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|When Pollution Tries to Kill God (standard:non fiction, 859 words)|
|Author: Juggernaut||Added: Jun 30 2013||Views/Reads: 1610/848||Story vote: 0.00 (0 votes)|
|The air pollution around the Hindu temple was so bad, god has to reincarnate to protect himself from the pollution.|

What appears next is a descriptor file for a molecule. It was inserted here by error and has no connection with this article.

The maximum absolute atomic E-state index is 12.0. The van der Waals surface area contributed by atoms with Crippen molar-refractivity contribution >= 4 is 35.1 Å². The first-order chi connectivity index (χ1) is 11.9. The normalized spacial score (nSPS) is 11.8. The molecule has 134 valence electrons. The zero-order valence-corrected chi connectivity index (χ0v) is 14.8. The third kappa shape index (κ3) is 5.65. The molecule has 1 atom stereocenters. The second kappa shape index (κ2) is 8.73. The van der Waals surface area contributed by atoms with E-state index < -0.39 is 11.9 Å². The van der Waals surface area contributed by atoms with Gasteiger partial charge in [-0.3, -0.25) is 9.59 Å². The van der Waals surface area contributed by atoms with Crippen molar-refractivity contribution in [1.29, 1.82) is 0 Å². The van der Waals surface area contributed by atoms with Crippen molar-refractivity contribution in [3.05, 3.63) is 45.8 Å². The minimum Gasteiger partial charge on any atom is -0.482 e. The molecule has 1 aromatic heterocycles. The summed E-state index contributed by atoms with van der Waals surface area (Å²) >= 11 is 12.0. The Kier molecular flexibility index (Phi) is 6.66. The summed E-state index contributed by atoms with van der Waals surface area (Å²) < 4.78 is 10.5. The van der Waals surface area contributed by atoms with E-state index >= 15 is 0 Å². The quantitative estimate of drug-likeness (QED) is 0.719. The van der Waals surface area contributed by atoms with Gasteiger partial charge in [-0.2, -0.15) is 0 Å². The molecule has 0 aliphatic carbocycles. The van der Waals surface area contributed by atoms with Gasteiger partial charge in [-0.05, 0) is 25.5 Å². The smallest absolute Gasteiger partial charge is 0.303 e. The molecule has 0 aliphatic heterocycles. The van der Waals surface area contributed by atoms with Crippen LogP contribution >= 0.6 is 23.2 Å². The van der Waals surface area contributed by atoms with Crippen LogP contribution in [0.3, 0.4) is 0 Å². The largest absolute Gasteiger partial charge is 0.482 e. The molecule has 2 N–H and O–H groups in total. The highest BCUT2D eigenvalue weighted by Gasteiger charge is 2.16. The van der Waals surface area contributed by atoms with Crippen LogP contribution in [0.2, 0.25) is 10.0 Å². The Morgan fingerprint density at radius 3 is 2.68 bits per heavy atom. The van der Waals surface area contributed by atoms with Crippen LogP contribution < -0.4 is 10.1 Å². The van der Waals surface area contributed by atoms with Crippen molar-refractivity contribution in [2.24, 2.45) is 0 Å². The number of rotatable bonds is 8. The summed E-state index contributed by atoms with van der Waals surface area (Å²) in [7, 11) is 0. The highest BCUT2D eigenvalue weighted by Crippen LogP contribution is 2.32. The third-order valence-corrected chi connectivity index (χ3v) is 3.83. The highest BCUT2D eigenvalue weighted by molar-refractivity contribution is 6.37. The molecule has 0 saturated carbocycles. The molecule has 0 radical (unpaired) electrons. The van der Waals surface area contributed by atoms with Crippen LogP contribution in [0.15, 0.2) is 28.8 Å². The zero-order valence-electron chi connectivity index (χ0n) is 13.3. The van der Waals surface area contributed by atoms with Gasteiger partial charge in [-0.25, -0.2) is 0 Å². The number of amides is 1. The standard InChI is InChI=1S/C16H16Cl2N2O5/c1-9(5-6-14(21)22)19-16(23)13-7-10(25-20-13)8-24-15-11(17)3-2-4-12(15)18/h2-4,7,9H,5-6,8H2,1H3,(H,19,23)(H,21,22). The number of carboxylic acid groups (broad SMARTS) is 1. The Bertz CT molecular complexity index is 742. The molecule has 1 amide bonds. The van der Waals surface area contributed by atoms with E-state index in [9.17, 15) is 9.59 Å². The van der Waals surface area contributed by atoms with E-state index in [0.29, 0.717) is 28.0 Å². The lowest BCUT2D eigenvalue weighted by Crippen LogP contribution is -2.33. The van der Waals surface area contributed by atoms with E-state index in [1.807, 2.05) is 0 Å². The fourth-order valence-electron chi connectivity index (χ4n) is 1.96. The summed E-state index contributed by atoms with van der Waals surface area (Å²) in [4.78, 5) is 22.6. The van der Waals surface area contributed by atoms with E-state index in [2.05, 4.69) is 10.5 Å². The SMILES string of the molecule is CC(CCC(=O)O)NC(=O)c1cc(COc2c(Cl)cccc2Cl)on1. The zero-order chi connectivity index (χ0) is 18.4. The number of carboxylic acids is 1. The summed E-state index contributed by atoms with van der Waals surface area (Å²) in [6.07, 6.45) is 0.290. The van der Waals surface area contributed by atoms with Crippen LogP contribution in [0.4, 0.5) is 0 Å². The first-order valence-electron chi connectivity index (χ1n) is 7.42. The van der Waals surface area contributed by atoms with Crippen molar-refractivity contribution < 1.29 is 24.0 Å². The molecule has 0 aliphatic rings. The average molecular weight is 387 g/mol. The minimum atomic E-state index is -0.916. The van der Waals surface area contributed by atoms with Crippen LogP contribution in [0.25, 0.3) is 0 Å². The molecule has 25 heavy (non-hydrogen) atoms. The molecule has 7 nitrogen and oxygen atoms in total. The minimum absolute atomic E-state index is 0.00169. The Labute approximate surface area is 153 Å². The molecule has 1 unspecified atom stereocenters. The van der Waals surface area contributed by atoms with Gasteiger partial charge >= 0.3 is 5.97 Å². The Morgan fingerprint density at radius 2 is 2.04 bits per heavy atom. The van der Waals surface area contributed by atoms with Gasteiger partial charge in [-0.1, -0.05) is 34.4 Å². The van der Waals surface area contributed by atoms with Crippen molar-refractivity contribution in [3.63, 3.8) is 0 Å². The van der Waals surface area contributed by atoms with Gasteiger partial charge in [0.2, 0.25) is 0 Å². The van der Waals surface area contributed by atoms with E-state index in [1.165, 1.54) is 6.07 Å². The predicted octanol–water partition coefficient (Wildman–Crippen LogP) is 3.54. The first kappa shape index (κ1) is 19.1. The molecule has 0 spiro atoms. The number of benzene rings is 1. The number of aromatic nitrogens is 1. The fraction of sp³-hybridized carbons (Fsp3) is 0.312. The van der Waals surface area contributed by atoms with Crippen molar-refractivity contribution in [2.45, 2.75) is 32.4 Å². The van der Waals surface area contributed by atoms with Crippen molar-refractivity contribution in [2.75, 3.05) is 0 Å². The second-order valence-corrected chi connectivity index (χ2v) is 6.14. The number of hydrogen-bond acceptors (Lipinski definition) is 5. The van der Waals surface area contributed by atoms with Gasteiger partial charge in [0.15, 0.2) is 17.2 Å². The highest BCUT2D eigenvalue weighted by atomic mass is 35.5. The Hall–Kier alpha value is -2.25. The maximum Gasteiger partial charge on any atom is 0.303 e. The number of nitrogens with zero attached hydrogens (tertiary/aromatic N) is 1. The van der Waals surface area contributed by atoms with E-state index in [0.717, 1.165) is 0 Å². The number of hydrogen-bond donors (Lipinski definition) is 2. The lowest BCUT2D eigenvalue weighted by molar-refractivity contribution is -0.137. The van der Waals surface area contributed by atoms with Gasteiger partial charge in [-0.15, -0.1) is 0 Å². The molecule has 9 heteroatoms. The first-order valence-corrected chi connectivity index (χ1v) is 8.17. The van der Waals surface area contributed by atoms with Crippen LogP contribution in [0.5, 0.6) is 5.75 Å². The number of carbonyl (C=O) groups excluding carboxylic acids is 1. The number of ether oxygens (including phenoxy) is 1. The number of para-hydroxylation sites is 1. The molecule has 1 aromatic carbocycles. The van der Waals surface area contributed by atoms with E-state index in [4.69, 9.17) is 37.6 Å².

When Pollution Try to Kill God Subba Rao The temple of Lord Venketeswara in South India is the richest in the country only comparable to the famous Golden Temple of Amritsar for annual revenues amounting to millions of dollars from worshipers. The deity of Lord Venketeswara was adorned with layers of gold jewelry studded with diamonds, rubies and emeralds; each gold necklace could weigh several pounds. The jewelry on the deity would put crown jewels in London to the shame. Plans are now under way to cover the entire temple with gold. Kings in ancient past donated enormous wealth to the temple after victories in the battle fields as a gratitude for the Lord's blessings. The Lord demands and collects payback for rewarding the wishes of his devotees. If a devotee was to promise the deity100 dollars if his wish comes true to get admission into an American University, he would certainly fulfill his promise on getting the admission. If he fails, an unexpected hurdle could scuffle his prospects of getting a student visa in the last minute at the US embassy. No devotee never ever even thinks of braking promise to the deity. If a devotee delays payback, the Lord was known to collect it with compound interest in some other form sooner or later. Thus, the Lord is also goes by a favorite nickname debt collector. Most towns have a small temple of Lord Venketeswara to serve the local devotees so they don't have to travel a long distance to the original temple to see real deity. The cash flow at the Hindu temples were so lucrative, the British during their rule demanded a cut and came out with a cash sharing plan with the temple priests. Money offerings dropped into the donation lock-boxes at the temple belongs to the government and the priests would keep any money dropped on the collection plate. When country got independence from Britain, the new government continued the British business model and went further to nationalize the temples to place the priests on a salary like government workers. The priests fought back and retained their rights to keep the money left by the devotees on the collection plate. This cash sharing plan still operates in many temples. On the break waters of deep sea port, the temple of Lord Venketeswara on a hillock was very popular in southern city of Visakhapatnam. Juggernaut was born and raised in this seaside town. Click here to read the rest of this story (83 more lines)
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